My Review

In the third book of the Kenzie/Gennaro series, Patrick and Angie are hired to find a dying billionaire’s missing daughter. They learn that the detective he previously hired and who trained Patrick, has also disappeared under mysterious circumstances.

There are lots of twists and turns in this case, a grieving daughter, people who are not what they appear to be, a cult that exploits the grief and vulnerabilities of its recruits, a family who behaves badly, and a lot of missing money.

I was beginning to tire of the dreary and gray streets of Boston and was thrilled that the trail eventually led the intrepid detectives to hot and sunny Florida. Patrick and Angie are still recovering from their pain and losses from the previous two novels and have an opportunity to explore the friendship, love and tenderness that is growing between them.

While this story lacked the intensity and pace of the first two books, it was still very satisfying.

Also posted at Goodreads.

Thursday, April 17, 2014

Sorry, Leonidas, But THIS is Sparta

by Roxana Robinson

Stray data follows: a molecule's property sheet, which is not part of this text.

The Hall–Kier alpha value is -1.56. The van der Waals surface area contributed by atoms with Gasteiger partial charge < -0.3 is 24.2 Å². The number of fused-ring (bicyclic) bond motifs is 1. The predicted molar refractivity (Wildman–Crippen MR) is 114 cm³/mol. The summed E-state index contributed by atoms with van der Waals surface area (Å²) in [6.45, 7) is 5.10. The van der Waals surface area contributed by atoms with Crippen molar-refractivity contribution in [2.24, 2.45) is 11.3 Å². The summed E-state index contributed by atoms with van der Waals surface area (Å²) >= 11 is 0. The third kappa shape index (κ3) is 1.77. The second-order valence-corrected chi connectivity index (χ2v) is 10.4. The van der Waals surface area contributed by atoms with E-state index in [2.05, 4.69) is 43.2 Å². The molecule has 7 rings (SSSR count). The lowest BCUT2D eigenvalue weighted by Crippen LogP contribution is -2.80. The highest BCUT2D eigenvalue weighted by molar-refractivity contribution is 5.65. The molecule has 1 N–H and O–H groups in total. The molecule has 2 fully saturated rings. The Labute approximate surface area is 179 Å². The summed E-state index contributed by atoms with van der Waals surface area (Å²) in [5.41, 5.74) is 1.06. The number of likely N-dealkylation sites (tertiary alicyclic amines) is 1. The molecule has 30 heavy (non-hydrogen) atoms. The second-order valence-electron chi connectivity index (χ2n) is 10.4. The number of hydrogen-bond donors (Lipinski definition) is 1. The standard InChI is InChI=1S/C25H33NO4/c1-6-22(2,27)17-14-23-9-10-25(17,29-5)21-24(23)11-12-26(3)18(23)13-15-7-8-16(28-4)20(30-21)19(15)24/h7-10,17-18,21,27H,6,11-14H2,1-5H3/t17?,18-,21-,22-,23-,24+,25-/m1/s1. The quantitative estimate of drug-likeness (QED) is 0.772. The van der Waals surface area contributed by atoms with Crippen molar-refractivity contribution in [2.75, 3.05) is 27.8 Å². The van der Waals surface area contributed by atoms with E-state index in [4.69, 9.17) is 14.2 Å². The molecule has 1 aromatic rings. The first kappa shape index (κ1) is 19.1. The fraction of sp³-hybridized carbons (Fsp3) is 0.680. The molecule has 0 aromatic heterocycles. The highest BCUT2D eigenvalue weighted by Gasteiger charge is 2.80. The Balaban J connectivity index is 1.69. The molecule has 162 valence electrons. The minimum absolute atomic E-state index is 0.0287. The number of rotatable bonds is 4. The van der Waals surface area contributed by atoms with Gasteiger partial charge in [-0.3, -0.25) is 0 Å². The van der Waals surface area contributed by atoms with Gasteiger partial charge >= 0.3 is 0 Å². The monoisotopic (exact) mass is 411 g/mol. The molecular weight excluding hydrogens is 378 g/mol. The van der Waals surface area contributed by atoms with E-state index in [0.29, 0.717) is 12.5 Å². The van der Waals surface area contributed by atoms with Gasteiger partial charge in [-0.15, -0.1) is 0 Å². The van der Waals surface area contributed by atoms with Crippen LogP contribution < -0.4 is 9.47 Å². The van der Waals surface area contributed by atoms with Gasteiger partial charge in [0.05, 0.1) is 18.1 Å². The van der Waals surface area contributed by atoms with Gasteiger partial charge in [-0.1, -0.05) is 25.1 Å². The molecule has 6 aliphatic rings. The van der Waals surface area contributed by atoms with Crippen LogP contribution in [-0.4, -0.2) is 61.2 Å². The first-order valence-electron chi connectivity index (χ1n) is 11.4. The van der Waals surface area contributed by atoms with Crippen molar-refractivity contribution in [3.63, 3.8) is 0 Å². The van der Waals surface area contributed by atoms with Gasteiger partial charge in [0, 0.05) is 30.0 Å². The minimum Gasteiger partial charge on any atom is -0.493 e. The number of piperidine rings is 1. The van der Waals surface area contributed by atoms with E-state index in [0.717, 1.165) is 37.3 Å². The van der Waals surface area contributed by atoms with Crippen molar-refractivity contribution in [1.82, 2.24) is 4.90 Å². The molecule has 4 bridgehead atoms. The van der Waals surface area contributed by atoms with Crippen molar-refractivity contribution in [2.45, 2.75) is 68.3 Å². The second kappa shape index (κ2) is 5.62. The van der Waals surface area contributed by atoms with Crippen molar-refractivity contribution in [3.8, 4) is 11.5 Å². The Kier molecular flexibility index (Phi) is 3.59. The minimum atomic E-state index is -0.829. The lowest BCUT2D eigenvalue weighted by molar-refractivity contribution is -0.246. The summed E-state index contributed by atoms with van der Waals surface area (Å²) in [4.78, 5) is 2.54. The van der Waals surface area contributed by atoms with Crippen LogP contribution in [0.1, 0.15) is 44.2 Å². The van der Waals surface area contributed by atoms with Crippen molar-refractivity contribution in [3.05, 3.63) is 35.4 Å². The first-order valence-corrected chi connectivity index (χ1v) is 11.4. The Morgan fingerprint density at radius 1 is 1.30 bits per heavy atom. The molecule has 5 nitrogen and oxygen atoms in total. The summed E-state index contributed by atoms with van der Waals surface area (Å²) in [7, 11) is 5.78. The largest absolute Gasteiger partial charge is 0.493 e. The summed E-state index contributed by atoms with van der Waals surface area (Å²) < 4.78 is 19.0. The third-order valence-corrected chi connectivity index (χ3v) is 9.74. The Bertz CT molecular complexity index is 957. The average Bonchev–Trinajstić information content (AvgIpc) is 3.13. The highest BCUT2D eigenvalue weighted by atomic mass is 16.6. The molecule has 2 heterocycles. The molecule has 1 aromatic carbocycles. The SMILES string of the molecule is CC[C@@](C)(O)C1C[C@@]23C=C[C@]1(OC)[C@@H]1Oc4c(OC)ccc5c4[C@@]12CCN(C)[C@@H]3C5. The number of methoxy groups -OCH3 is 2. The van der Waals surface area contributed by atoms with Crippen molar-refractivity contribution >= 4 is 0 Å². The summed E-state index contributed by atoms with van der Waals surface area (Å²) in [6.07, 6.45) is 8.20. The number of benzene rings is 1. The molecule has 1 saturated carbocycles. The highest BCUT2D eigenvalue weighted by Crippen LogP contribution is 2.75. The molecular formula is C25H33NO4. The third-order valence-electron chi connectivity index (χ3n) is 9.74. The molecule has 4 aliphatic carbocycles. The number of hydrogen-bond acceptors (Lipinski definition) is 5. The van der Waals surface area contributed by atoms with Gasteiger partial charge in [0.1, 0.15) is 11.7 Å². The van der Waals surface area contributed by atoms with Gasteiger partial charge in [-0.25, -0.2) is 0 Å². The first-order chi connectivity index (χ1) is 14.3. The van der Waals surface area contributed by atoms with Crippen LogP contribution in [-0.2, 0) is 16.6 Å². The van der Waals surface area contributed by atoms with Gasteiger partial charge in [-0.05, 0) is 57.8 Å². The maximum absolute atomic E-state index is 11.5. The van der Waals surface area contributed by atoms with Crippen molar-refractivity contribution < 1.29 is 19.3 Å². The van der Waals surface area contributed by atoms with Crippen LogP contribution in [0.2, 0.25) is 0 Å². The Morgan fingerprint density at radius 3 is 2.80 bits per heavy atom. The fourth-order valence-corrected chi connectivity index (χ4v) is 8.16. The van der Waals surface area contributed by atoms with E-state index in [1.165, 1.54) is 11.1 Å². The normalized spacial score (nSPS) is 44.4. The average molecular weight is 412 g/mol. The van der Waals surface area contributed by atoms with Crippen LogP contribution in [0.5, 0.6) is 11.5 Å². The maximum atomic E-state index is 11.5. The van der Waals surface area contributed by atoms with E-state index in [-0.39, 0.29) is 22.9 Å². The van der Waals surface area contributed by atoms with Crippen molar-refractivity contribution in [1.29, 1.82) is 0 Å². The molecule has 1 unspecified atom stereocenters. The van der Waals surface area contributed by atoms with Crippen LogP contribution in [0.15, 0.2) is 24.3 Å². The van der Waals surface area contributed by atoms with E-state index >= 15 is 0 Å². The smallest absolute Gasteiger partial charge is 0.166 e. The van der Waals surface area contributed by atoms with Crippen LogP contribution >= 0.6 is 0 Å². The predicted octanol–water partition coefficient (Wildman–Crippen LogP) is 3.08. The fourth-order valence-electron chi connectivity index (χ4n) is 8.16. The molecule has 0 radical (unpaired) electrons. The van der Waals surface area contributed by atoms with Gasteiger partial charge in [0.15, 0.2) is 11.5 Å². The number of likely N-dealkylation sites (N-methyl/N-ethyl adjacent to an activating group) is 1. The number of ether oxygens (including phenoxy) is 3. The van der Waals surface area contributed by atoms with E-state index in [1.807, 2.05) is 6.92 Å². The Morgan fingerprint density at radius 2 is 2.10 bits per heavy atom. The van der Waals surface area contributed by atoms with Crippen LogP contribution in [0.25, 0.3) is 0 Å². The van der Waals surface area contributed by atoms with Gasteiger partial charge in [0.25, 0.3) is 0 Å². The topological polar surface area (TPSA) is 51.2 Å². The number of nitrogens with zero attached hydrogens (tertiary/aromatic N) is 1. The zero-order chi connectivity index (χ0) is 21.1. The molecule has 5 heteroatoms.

Published by Sarah Crichton Books

4 Out of 5 Stars
Reviewed by Amanda

Inspired by the romanticized accounts of war in the ancient world, classics major Conrad Farrell joins the Marines in an attempt to enter into the venerable brotherhood of honor, sacrifice, and courage forged in the heat of combat.  Explaining his decision to enlist, Conrad naively tells his parents, "The classical writers love war, that's their main subject.  Being a soldier was the whole deal, the central experience . . . It seems like it's the great thing.  The great challenge" (22).  And so Conrad goes to Sparta--the nickname for the Marine military base in Haditha, Iraq.  However, he also goes to Sparta in the figurative sense, learning that what gave greatness to the ancient Greek city-state famous for its military might was also the chink in its armor:  when you surrender everything to war, you lose something intrinsic and necessary for the survival of the human spirit.

Sparta is not about Conrad's time in Iraq, although there are several well-written flashback sequences that give us insight into what Conrad endured as a soldier.  Instead, it is a powerful novel focusing on what happens when a warrior returns home.  What is his place when his service is done, when the mission is complete, and when what he found in war was not glory or purpose or righteousness, but waste and hypocrisy?  Roxana Robinson does a superb job of delineating Conrad's slow descent into existential darkness, finding it increasingly impossible to reconnect to an America and a family so materially comfortable and willfully insular that it knows nothing of what his time in Iraq was like.  As he tells his father, "It's hard to describe.  It's like I can't get in here.  It's as though I'm standing outside.  I can see everyone in here, rushing around and doing things, and I can't get in" (240).